Deb Headworth

Archive for the ‘blood sugar’ Category

Addicted to sugar?

In addiction, blood sugar, calcium, cravings, herb lax, soy, sugar on December 14, 2008 at 11:17 am
  • Sugar Can Be Addictive: Animal Studies Show Sugar Dependence 
  • (December 11, 2008) — Scientists have demonstrated that sugar can be an addictive substance, wielding its power over the brains of lab animals in a manner similar to many drugs of abuse. Researchers found profound behavioral changes in rats that, through experimental conditions, have been trained to become dependent on high doses of sugar. Lab animals that were denied sugar for a prolonged period after learning to binge worked harder to get it when it was reintroduced to them. They consumed more sugar than they ever had before, suggesting craving and relapse behavior. … > full story

    Tips: 

  1.  
    1. Keep blood sugar balanced using a protein source with all 9 essential amino acids.  
    2. Stop sugar cravings with a balanced  B Vitamin.
    3. Stop chocolate cravings with calcium, magnesium & D.
    4. Remove toxins from the body with herbs.  Why?  Toxins cause the pancreas to misfire, causing blood sugar abnormalities and cravings.
    5. Replace refined sugar and artificial sweetners with… safe sweetners.

Green Tea: tooth decay, Alzheimer’s, Parkinson’s, MS, cholesterol, weight, digestion, detox chemicals and alcohol

In alcohol, alzheimer's, antioxidant, beriberi disease, blood sugar, blotchiness, body temperature, bonde health, bone health, brain, cancer, detox, digestion, fatigue, green tea, HDL, heart, LDL, metabolism, morepinephrine, multiple sclerosis, neurodegenerative disease, parkinson's, soda, stimulant, tea, thirst, tooth decay, urinary funciton, weight on December 14, 2008 at 10:49 am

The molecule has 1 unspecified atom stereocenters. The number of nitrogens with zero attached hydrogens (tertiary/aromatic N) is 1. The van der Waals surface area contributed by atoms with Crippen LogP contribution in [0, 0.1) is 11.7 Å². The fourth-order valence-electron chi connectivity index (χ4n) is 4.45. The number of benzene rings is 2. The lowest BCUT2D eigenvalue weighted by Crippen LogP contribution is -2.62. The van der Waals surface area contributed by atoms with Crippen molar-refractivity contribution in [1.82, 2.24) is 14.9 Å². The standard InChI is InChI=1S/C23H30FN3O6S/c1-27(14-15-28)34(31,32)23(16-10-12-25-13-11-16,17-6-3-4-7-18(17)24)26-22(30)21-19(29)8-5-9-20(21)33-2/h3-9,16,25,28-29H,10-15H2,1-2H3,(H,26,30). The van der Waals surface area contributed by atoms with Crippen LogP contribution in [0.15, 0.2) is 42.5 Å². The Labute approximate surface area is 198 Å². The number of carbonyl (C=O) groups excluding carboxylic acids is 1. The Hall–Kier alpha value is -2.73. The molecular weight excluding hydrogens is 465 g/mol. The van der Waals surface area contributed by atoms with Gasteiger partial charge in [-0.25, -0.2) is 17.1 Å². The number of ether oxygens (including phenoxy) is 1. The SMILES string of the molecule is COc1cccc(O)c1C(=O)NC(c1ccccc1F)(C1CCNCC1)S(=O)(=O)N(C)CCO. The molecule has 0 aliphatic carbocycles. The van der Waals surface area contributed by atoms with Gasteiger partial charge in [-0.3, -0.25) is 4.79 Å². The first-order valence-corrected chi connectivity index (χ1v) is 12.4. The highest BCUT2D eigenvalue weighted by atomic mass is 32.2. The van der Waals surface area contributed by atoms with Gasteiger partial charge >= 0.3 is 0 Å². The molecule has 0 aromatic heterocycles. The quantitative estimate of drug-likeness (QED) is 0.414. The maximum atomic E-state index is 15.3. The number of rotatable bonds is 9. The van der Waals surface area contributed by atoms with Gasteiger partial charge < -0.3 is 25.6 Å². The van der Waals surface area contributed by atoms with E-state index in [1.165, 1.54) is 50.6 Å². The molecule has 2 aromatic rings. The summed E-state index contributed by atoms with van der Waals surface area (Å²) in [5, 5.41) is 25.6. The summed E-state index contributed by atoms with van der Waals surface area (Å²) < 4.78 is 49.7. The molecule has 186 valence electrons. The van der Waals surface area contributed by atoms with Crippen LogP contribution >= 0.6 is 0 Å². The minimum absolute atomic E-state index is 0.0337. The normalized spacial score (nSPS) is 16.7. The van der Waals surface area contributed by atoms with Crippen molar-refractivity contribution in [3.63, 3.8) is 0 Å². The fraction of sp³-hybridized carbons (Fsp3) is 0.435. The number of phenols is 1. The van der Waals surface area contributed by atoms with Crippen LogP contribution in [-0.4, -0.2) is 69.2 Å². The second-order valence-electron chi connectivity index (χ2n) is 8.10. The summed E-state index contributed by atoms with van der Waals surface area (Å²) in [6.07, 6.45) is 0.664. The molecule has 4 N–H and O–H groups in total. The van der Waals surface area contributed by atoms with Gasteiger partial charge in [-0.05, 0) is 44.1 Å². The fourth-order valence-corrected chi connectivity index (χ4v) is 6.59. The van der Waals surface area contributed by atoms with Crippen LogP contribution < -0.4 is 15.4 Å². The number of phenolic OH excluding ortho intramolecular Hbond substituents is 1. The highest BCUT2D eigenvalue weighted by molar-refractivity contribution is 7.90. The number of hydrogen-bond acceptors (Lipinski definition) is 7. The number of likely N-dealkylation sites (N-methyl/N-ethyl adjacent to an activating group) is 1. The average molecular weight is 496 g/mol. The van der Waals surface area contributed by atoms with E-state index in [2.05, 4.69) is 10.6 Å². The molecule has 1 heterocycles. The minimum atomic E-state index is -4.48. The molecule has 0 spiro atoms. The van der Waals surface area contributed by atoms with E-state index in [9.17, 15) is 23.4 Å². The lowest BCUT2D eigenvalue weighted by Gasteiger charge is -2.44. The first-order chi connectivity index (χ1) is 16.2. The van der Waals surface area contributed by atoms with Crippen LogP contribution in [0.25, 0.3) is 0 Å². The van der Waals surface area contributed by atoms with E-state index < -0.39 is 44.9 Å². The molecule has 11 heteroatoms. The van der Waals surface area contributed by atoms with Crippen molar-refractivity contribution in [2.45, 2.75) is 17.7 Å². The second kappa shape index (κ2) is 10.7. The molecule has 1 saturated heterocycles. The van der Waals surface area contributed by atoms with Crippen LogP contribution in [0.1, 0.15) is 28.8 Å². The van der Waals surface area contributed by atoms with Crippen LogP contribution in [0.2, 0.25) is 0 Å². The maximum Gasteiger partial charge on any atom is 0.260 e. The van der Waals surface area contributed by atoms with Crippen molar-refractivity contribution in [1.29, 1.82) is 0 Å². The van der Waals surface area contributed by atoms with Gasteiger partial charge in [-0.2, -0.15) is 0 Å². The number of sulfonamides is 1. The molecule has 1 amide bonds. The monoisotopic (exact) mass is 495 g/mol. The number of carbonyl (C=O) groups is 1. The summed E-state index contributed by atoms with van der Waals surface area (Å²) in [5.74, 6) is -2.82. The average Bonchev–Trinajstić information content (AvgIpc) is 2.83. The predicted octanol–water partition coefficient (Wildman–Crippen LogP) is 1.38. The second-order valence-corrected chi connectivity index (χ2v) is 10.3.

• Drink Tea To Avoid Tooth Erosion, Study Suggests (November 28, 2008) — Researchers compared green and black tea to soda and orange juice in terms of their short- and long-term erosive effect on human teeth. The study found that the erosive effect of tea was similar to that of water, which has no erosive effect. … full story
  • History  Wikipedia 
    • Tea consumption had its origin in China more than 4,000 years ago[5]. Green tea has been used as traditional medicine in areas such as China, Japan, India and Thailand to help everything from controlling bleeding and helping heal wounds to regulating body temperature, blood sugar and promoting digestion.
    • The Kissa Yojoki (Book of Tea), written by Zen priest Eisai in 1191, describes how drinking green tea can have a positive effect on the five vital organs, especially the heart. The book discusses tea’s medicinal qualities, which include easing the effects of alcohol, acting as a stimulant, curing blotchiness, quenching thirst, eliminating indigestion, curing beriberi disease, preventing fatigue, and improving urinary and brain function.
  • Claims  Wikipedia
    • Stopping certain neurodegenerative diseases such as Alzheimer’s and Parkinson’s.
    • The prevention and treatment of cancer [6]
    • Treating multiple sclerosis [7]
    • Preventing the degradation of cell membranes by neutralizing the spread of free radicals which occur during oxidation process. [8][dubious ]